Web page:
Although it seems that modern technology is all about making everything smaller, when it comes to unlocking the secrets of the universe, science is all about going big . Really big. Right at this moment, scientists and engineers are in the process of building -- or using -- instruments that look like the engine for a Star Destroyer.
We tend to think of escape pods as a science fiction trope: They jettison off of Star Destroyers or launch out the top of giant mechanical spiders just before Will Smith destroys them with a pun. But they're not all fictional: When everything has gone to hell, when the ship is sinking, when the shuttle is exploding, when that natural disaster is bearing down on you relentlessly, take hope. There actually might be an escape pod nearby ...
As we have previously mentioned , hilarious things happen when writers try to write characters who are smarter than themselves. For instance, I don't doubt that some research goes into writing the medical jargon on House , but we all know that at some point they fake it. And that's fine, because what percentage of the audience is composed of not only doctors, but genius doctors? It's probably not even half.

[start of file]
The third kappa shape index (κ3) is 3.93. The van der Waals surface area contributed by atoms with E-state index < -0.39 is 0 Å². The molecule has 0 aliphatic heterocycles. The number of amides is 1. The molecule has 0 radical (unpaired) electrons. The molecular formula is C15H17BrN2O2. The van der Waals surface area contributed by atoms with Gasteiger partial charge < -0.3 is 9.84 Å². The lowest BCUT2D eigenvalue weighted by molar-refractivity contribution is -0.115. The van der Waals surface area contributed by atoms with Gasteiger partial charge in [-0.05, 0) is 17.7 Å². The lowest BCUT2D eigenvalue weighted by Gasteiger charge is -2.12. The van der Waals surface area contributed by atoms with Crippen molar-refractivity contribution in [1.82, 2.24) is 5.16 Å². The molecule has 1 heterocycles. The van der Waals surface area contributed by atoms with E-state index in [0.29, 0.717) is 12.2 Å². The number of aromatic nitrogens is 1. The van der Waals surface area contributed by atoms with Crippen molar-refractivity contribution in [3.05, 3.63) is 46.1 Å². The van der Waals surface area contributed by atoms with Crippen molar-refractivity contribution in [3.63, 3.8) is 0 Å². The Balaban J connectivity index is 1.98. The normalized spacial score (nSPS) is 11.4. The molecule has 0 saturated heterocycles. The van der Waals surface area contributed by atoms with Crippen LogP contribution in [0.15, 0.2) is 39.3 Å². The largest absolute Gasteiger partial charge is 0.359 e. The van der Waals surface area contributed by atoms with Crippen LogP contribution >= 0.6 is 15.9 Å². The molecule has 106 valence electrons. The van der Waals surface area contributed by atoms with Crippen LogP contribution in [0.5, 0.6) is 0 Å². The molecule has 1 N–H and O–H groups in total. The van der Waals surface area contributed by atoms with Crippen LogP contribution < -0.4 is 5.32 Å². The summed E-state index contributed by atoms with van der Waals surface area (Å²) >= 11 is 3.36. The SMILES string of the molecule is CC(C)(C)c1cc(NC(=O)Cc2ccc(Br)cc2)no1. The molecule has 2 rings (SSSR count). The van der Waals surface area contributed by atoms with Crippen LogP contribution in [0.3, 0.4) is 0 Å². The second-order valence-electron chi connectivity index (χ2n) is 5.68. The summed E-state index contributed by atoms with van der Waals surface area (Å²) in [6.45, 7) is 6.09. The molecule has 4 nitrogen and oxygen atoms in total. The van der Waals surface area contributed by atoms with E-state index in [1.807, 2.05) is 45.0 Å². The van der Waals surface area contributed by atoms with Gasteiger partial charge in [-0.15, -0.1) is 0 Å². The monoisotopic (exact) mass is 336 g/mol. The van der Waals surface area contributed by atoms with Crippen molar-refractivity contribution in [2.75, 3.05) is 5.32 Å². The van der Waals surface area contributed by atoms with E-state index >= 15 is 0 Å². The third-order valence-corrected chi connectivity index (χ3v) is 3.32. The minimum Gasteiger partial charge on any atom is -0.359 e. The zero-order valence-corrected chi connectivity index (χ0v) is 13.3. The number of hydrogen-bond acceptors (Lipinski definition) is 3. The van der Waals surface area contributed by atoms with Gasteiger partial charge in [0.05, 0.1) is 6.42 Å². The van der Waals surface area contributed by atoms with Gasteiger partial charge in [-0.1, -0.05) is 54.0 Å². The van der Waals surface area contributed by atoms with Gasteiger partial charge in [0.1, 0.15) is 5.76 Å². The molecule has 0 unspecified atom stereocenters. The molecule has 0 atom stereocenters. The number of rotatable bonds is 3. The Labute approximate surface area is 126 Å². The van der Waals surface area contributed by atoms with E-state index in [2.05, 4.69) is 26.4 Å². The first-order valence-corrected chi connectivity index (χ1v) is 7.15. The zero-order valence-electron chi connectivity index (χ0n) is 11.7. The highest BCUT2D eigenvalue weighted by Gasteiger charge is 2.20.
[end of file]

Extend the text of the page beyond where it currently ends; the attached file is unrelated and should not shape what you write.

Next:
Since Google Earth hit the Web in 2005, besides instantly turning all office desk globes into decorative accessories, it has opened the world up to global exploration at the click of a mouse. But it's not just a neat toy; some extraordinary things have been discovered with its one-click access to satellite imagery. Things like ... The Real-World Land of the Lost Getty From the non-PVP-enabled safety of their computers, British researchers were using Google Earth to look around Africa when they noticed a patch of forest on and around Mozambique's Mount Mabu that they didn't know was there .
There's nothing stupider than a crowd. Take an average, intelligent person and put him in an emergency and he'll likely remain calm and await instructions. Put him in a crowd and he'll start screaming, looting and overturning cars.